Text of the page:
Food Assistance Benefits
There are several benefits programs that can help low-income seniors and adults with disabilities pay for nutritious foods. You can see if you, a family member, or client is eligible for any of these programs using NCOA s free online screening tool, BenefitsCheckUp®.
SNAP, once called the Food Stamp program, may be known under different names in some states. SNAP provides benefits to qualified households through electronic cards that enable them to buy nutritious food at participating stores.
Less than half of all seniors who qualify for SNAP are enrolled in the program, making low-income seniors especially vulnerable to hunger. NCOA’s Senior SNAP Enrollment Initiative is working to increase enrollment of qualified seniors into the benefit. Visit our Senior Hunger webpage to find senior SNAP outreach and enrollment tools, or download your state’s SNAP application at BenefitsCheckUp®.
If you or a loved one resides in an area that has been affected by a disaster, you also may be eligible to receive additional or replacement SNAP benefits through D-SNAP, the Disaster Supplemental Nutrition Assistance Program.
Senior Farmers’ Market Nutrition Program (SFMNP)
SFMNP is a federally funded benefits program that awards grants to states, the District of Columbia, U.S. territories, and federally recognized Indian tribes. The grants are used to give low-income seniors coupons that can be used to purchase fresh fruits, vegetables, herbs, and honey from farmers’ markets, roadside stands, and community supported agriculture programs.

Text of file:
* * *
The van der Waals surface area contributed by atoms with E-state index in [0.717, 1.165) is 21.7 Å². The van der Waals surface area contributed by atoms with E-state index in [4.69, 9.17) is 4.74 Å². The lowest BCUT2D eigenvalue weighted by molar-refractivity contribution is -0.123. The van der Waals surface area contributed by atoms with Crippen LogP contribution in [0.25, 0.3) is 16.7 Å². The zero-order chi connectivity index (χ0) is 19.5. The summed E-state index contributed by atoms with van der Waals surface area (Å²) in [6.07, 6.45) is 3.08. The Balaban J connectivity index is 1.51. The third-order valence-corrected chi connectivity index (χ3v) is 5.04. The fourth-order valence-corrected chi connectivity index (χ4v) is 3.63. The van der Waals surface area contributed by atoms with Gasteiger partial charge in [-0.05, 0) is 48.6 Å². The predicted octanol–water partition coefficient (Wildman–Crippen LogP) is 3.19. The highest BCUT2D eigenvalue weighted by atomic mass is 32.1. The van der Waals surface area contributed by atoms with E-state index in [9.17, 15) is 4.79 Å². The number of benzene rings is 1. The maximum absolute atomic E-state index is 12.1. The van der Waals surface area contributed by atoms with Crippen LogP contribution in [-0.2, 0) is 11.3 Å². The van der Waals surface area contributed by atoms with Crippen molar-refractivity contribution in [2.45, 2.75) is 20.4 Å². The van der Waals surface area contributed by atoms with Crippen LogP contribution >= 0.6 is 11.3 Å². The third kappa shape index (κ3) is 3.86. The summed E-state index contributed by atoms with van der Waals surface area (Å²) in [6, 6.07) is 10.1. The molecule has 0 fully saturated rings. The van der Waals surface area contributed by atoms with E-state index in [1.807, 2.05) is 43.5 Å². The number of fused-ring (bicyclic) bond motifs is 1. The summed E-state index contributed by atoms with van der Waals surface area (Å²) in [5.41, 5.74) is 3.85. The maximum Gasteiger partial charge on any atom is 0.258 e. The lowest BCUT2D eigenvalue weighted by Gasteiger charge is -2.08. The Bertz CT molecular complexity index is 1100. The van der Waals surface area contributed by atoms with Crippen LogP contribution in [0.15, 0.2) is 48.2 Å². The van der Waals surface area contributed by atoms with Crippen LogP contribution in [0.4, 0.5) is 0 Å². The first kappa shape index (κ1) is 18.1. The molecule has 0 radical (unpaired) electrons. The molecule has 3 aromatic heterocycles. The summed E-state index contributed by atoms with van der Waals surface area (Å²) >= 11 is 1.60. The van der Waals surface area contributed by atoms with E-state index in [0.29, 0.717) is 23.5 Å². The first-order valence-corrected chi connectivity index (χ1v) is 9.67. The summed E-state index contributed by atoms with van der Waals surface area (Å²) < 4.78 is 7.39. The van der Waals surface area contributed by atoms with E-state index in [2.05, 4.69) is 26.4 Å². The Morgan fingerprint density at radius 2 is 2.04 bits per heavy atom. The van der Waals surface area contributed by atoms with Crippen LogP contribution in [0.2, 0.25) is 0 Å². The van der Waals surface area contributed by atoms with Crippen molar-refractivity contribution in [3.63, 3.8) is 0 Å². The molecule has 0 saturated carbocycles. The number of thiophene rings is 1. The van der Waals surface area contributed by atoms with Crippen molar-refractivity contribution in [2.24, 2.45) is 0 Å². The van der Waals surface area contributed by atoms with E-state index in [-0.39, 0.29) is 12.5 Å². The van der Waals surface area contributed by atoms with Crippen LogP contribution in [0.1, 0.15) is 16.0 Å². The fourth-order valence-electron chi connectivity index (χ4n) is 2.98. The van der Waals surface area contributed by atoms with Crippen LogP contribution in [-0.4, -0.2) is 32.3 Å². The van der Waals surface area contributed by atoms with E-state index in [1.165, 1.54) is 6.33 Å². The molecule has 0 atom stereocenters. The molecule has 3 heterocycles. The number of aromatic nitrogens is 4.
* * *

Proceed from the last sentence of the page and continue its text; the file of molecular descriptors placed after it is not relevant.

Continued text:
Commodity Supplemental Food Program (CSFP)
CSFP works to improve the health of low-income elderly persons at least 60 years of age by supplementing their diets with nutritious USDA foods. CSFP food packages include a variety of foods, such as milk, juice, cereal, rice, pasta, peanut butter, dry beans, canned meat, poultry, or fish, and canned fruits and vegetables. CSFP is not available in every state.
The Emergency Food Assistance Program (TEFAP)
TEFAP is a federal program that provides nutritious food to low-income individuals at no cost. The U.S. Department of Agriculture buys food and then ships it to the states. States distribute the food to local organizations, usually food banks, which distribute the food to soup kitchens and food pantries. Eligibility criteria differ among the states.